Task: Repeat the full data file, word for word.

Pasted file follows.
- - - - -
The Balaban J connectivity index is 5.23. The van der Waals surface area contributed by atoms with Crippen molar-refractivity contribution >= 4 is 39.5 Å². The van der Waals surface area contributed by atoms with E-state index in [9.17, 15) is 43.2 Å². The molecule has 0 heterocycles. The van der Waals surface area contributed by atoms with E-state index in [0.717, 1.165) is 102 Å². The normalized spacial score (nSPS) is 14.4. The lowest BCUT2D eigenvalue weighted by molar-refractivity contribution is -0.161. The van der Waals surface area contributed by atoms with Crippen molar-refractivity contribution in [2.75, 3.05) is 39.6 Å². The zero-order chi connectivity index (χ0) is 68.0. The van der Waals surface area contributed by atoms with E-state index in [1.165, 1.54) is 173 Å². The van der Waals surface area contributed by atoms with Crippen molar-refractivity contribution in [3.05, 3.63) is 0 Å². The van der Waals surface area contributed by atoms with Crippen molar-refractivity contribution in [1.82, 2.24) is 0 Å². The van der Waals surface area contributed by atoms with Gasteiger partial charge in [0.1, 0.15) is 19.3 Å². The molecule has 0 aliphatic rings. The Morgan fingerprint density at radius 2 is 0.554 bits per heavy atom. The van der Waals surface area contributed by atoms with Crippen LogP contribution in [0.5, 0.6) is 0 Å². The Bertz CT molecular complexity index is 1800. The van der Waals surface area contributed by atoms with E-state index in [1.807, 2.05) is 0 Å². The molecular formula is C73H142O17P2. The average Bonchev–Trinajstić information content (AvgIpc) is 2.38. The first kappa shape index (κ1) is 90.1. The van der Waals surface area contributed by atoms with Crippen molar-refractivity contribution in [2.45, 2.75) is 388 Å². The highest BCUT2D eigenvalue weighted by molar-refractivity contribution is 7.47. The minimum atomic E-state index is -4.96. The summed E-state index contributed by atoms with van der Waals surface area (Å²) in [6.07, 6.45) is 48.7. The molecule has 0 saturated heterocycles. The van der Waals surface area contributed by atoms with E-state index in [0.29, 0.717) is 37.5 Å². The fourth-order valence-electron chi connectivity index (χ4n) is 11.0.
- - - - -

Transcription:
The Balaban J connectivity index is 5.23. The van der Waals surface area contributed by atoms with Crippen molar-refractivity contribution >= 4 is 39.5 Å². The van der Waals surface area contributed by atoms with E-state index in [9.17, 15) is 43.2 Å². The molecule has 0 heterocycles. The van der Waals surface area contributed by atoms with E-state index in [0.717, 1.165) is 102 Å². The normalized spacial score (nSPS) is 14.4. The lowest BCUT2D eigenvalue weighted by molar-refractivity contribution is -0.161. The van der Waals surface area contributed by atoms with Crippen molar-refractivity contribution in [2.75, 3.05) is 39.6 Å². The zero-order chi connectivity index (χ0) is 68.0. The van der Waals surface area contributed by atoms with E-state index in [1.165, 1.54) is 173 Å². The van der Waals surface area contributed by atoms with Crippen molar-refractivity contribution in [3.05, 3.63) is 0 Å². The van der Waals surface area contributed by atoms with Crippen molar-refractivity contribution in [1.82, 2.24) is 0 Å². The van der Waals surface area contributed by atoms with Gasteiger partial charge in [0.1, 0.15) is 19.3 Å². The molecule has 0 aliphatic rings. The Morgan fingerprint density at radius 2 is 0.554 bits per heavy atom. The van der Waals surface area contributed by atoms with Crippen LogP contribution in [0.5, 0.6) is 0 Å². The Bertz CT molecular complexity index is 1800. The van der Waals surface area contributed by atoms with E-state index in [1.807, 2.05) is 0 Å². The molecular formula is C73H142O17P2. The average Bonchev–Trinajstić information content (AvgIpc) is 2.38. The first kappa shape index (κ1) is 90.1. The van der Waals surface area contributed by atoms with Crippen molar-refractivity contribution in [2.45, 2.75) is 388 Å². The highest BCUT2D eigenvalue weighted by molar-refractivity contribution is 7.47. The minimum atomic E-state index is -4.96. The summed E-state index contributed by atoms with van der Waals surface area (Å²) in [6.07, 6.45) is 48.7. The molecule has 0 saturated heterocycles. The van der Waals surface area contributed by atoms with E-state index in [0.29, 0.717) is 37.5 Å². The fourth-order valence-electron chi connectivity index (χ4n) is 11.0.